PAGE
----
I’m thankful that I was able to use this lens as long as I did, since it made me realize how seldom I’d use it in my day-to-day work if I owned it. I’m not involved in sports, or wildlife, and many of my editorial assignments actually put me in a restrictive space. Rentals on this focal range are readily available and certainly an option for me otherwise. This wasn’t a lens I took out with me every day; I had to seek out events and situations to put it to. It abated my own curiosity, and helped confirm that one does not indeed need everything.
You’re not me, though, and you may find 300mm is exactly the range you require. The lens is superb, no doubt, and I don’t think anyone who already knew this was something they needed ever thought otherwise. That’s why I wrote this piece completely from my perspective, from the curious photographer, wondering if I need just a little more reach. More practical for my use, I think, will be getting a 1.4 extender, and dropping it onto my 70-200 f/2.8 L IS II to get 280mm f/4. Sure, it’s not as nice as 300mm f/2.8 but it’s a lot lighter and more practical for my use.
Of course none of the images I shot above would have been achieved without the 300 f/2.8, though I think many of them would have been possible with a 400mm f/2.8… And while my curiosity was piqued, I think for the more specialized super-telephoto focal lengths, I should step aside and let someone else handle those reviews.
I’ve used the EF 300 f/2.8L IS II a few times and found it to be a delight to use. It’s actually a lot more versatile of a focal length than people tend to realize. I’ve found myself using it for wildlife, portraits, landscape and anything else where I want compression, isolation or moderate reach. The lens is well balanced and is easy to use for long periods of time. The autofocus and image quality are second to none. It’s hard to believe they made the 300 f/2.8L IS II even better than its predecessor.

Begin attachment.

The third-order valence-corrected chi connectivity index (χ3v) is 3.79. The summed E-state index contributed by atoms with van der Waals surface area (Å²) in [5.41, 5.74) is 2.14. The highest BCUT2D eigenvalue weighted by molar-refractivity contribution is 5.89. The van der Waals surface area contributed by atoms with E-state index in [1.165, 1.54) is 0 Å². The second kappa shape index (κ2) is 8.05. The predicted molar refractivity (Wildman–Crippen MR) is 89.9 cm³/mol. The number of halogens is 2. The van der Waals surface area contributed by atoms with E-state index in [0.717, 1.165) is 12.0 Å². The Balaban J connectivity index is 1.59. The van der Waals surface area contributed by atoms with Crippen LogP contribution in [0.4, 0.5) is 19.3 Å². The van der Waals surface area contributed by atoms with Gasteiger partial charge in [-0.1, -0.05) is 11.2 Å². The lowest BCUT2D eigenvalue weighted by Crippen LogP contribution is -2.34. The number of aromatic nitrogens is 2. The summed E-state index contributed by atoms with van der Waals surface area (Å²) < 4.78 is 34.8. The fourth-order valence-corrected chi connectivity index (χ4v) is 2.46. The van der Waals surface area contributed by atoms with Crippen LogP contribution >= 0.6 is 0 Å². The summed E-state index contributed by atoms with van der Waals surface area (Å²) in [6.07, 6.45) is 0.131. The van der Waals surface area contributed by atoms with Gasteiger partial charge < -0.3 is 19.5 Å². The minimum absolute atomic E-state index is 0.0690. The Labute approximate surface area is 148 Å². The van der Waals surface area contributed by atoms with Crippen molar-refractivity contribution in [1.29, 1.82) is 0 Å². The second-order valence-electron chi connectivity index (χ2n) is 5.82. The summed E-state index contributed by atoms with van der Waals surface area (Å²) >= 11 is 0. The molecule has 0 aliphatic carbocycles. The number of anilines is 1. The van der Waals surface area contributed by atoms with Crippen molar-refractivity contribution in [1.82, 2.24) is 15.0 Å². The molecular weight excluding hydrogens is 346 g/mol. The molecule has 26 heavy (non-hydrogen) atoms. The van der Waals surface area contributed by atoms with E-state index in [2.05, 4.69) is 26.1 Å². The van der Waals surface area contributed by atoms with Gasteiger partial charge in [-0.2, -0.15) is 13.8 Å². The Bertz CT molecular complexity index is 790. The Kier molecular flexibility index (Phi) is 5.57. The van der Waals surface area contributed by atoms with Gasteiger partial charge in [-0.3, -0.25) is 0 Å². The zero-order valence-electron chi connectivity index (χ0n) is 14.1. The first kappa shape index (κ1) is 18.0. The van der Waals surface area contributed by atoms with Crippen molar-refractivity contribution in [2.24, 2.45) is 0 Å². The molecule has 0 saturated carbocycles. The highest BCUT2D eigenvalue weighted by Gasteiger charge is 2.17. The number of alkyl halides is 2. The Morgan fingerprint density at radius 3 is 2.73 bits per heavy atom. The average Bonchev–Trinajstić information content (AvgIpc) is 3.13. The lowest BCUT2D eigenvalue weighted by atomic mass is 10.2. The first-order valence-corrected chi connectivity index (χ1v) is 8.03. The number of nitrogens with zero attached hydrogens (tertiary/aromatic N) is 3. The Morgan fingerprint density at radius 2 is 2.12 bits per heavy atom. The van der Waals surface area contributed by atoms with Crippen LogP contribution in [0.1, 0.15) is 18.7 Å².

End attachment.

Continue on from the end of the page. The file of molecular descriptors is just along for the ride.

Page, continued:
As a rental item, we’ve never had any issues with this lens. It gets used hard and is built to take it.
There’s really nothing else to write, the lens is awesome and if you’re in the market for something in the 300mm-400mm range, you will not be disappointed. Most people that rent it, or write reviews about it, don’t want to give it back.
- Nigh-perfect image quality
- Fast and accurate autofocus coupled with highly functional image stabilization.
- Exceptional Build
- Relatively inexpensive compared to the Canon 400mm f/2.8 L IS II
- Weight can be an issue for some
- Relatively expensive compared to some zooms in the same focal range (though not the same aperture)
- Potential gateway lens leading to even longer lenses that cost even more crazy amounts of money